RED HEIFER-Speak to the children of Israel, that they bring to you a red heifer (19:2)

Chukat Parshah Commentary

This is the decree (chok) of the Torah… (Numbers 19:2)

This phrase can be understood in two ways. On one level it means that this–the law of the red heifer–is the ultimate "decree," the most supra-rational of all the Torah’s precepts. A deeper meaning is that all of Torah is, in essence, divine decree. It is only that with many of the mitzvot, the supra-rational divine will come "clothed" in garments of reason.

(Rabbi Schneur Zalman of Liadi)

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In everything that G-d taught Moses, He would tell him both the manner of contamination and the manner of purification. When G-d came to the laws concerning one who comes in contact with a dead body, Moses said to Him: "Master of the universe! If one is thus contaminated, how may he be purified?" G-d did not answer him. At that moment, the face of Moses turned pale.

When G-d came to the section of the red heifer, He said to Moses: "This is its manner of purification." Said Moses to G-d: "Master of the universe! This is a purification?" Said G-d: "Moses, it is a chok, a decree that I have decreed, and no creature can fully comprehend My decrees."

(Midrash Rabbah)

In reference to what did King Solomon say (Ecclesiastes 7:23), "I thought to be wise to it, but it is distant from me"? He said: "All of the Torah’s commandments I have comprehended. But the chapter of the red heifer, though I have examined it, questioned it and searched it out–I thought to be wise to it, but it is distant from me."

(Midrash Rabbah)


Speak to the children of Israel, that they bring to you a red heifer (19:2)

Nine red heifers were prepared from the time that the Jewish people were commanded this mitzvah until the Second Temple was destroyed. The first was prepared by Moses, the second by Ezra, and another seven were prepared from Ezra until the Temple’s destruction. The tenth Heifer will be prepared by Moshiach, may he speedily be revealed, Amen, may it be the will of G-d.

(Mishneh Torah)

The Mishneh Torah is a purely legal work. As he explains in his introduction, Maimonides included only the final rulings of Torah law, leaving out the reasoning and deliberations behind them, in order to make it a readily accessible guide to daily life for all. Also in those rare cases in which Maimonides appears to "digress" and interject a philosophical insight or some background information, upon closer examination these always prove to be a statement of law and a practical instruction on daily living.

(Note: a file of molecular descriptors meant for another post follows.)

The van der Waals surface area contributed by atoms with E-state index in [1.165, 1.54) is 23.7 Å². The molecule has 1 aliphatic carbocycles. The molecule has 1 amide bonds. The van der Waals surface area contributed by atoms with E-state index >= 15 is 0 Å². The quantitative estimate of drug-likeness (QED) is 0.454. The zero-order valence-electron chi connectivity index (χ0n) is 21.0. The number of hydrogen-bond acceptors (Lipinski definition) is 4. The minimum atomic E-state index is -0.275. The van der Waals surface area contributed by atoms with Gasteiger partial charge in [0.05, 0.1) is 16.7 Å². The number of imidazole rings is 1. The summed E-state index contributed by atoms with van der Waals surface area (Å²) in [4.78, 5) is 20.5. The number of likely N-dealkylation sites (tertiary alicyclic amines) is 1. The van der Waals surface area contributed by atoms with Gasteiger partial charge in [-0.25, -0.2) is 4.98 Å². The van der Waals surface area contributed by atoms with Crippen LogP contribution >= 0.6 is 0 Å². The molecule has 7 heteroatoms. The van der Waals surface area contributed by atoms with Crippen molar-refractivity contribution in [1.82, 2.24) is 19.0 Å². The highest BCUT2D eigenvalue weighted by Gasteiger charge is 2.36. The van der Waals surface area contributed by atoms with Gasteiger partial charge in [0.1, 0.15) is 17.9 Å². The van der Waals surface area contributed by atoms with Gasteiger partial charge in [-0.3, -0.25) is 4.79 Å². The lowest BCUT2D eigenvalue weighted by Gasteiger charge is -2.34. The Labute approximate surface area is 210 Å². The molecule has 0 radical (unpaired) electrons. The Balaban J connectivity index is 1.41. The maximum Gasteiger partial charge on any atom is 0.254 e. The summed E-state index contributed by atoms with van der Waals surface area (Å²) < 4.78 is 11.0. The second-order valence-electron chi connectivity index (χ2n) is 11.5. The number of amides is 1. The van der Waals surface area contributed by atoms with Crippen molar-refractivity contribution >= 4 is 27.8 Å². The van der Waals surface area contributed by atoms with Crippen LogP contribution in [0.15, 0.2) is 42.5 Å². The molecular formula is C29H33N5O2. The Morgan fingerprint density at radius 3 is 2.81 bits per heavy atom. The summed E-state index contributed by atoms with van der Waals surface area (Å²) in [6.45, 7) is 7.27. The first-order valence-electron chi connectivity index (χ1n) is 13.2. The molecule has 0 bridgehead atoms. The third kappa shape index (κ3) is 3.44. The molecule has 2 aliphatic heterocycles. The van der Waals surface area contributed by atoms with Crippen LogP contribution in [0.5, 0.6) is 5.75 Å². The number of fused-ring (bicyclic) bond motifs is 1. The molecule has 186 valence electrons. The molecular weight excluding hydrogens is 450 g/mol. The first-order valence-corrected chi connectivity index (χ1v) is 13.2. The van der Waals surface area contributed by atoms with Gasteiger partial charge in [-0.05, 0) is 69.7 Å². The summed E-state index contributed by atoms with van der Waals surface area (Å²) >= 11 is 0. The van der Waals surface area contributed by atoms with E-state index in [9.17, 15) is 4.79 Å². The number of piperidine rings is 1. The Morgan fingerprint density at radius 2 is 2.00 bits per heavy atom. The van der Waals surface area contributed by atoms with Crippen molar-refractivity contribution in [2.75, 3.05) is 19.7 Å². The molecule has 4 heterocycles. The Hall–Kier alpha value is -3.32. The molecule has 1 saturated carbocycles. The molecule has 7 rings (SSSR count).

The same is true of the above quoted passage. At first glance, it appears to be a brief piece of history concerning the red heifer, followed by a prayerful appeal to the Almighty to send Moshiach. But Maimonides is demonstrating to us the true definition of "belief in Moshiach." To believe in Moshiach is not just to believe that he will someday come, but to expect his coming on a daily, hourly, and momentary basis. It means that no matter what you are discussing, the subject turns to Moshiach at the slightest provocation. It means that in the midst of arranging the laws of the red heifer, a spontaneous plea erupts from the depths of your heart: "May he speedily be revealed, Amen, may it be the will of G-d!"

The clean person shall sprinkle upon the unclean person… and he shall be clean at evening… [But] he that sprinkles the water of sprinkling… shall be unclean (19:19-21)

All who are involved in the preparation of the heifer from beginning to the end, become impure, but the heifer itself purifies the impure! But G-d says: I have made a chok, decreed a decree, and you may not transgress My decrees.

(Midrash Tanchuma)

The fact that the ashes of the heifer "purify the contaminated and contaminate the pure" carries an important lesson to us in our daily lives: If your fellow has been infected by impurity and corruption, do not hesitate to get involved and do everything within your power to rehabilitate him. If you are concerned that you may became tainted by your contact with him, remember that the Torah commands the kohen to purify his fellow Jew, even though his own level of purity will be diminished in the process.

 

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